It is in the scope of the present invention to use other methods for encapsulating the augmentation compound within a liposome. A specific example for producing the liposome follows. A lipid mixture as set forth above is dissolved in an organic solvent and dried to a thin film in a glass vessel. The selected augmentation compound is purified and added to the vessel at high concentrations in an aqueous buffer to rehydrate the lipid. The mixture is then agitated by vortexing and sonicated to form liposomes. The individual liposome spheres containing the encapsulated augmentation compound are then separated from the unincorporated augmentation compound by centrifugation or gel filtration. As noted earlier, the preferred augmentation or amplifier compound according to the present invention is liposomal encapsulated melanin. Melanin may be compartmentalized or entrapped within a liposome in accordance with the method taught in "Polyethylend-Glycol-mediated Delivery of Liposome-entrapped Pigments into Fibroblasts: Experimental Pigment Cells as Models for Mutator Phenotypes", CANCER RESEARCH, 52:6638-6645, (1992) the relevant portions of which are incorporated herein by reference.
The liposomal encapsulated melanin may be incorporated within a base material or other carrier noted above for administration to the skin. This administration to humans requires that the liposomes be pyrogen-free and sterile. To eliminate pyrogens, pyrogen-free raw materials, including all chemicals involved as well as the augmentation compound and water are used to form the liposomes. Sterilization can be performed by filtration of the liposomes through a 0.2 micron filter. A physiologically effective concentration of the liposomes may then be suspended in a buffered polymeric glycol gel carrier for even application to the skin. In general, the gel carrier should not include non-ionic detergents which can disrupt the liposome membranes. Other similar vehicles can be used to topically administer the liposomes. The concentration of the enhancer or augmentation compound in the final preparation can vary over a wide range however within the scope of the present invention it is typically in the order of between about 0.0001% by weight to about 10% by weight of the carrier compound.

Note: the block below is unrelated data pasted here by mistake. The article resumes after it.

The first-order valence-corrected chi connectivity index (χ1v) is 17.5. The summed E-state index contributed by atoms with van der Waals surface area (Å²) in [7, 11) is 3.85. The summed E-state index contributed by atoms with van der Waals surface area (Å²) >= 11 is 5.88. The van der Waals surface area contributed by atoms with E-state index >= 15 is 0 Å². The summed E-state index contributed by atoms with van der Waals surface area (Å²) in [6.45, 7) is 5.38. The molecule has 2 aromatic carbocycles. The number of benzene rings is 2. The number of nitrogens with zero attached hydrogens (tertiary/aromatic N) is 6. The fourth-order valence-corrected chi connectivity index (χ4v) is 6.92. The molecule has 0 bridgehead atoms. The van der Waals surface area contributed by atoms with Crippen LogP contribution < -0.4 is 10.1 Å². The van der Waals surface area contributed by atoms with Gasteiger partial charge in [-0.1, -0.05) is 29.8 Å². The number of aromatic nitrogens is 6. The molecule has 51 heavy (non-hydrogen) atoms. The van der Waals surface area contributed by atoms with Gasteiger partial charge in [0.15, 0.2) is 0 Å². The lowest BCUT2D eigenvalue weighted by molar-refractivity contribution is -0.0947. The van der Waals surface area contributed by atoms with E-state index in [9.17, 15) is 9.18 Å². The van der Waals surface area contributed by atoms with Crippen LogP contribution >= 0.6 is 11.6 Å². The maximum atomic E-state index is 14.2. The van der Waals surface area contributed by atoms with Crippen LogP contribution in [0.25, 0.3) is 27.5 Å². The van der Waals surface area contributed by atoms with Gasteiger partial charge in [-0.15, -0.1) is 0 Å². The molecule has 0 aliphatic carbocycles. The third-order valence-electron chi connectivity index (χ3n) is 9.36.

A general discussion of the liposomes and liposome technology can be found in an article entitled, "Liposomes" by Marc J. Ostro, published in SCIENTIFIC AMERICAN, January 1987, Vol. 256, pp. 102-111 and in a three volume work entitled, "Liposome Technology" edited by G. Gregorriadis, 1984, published by CRC Press, Boca Raton, Fla. the pertinent portions of which are incorporated herein by reference.
FIG. 1 illustrates multiple hair shafts 10 projecting below the epidermis region 12 of the skin and into the dermis 14 region. Each shaft 10 extends down the follicle 16 and includes a sebaceous gland 11 and which at the anagen stage of the hair cycle further includes a papilla 18. The papilla 18 is supplied with small blood vessels (not shown) that provide the growing hair with nourishment. The papilla 18 is an essential structure of the follicle matrix.
In order to assure sufficient entry and destruction of the papilla 18, use of a laser having sufficient energy and depth of penetration is required. FIG. 1A illustrates application of a coating 20 of the encapsulated augmentation compound to the epidermis 12. The augmentation compound, as noted earlier, may be a melanin that absorbs a particular wavelenth of light or other compound that, following irradiation, produces a color readily absorbable by a laser. FIG. 1B illustrates the absorption of the selected augmentation compound into the dermis 14 prior to irradiation and especially the localized dispersion of the compound around the hair matrix including shaft 16, papilla 18 and sebaceous gland 11.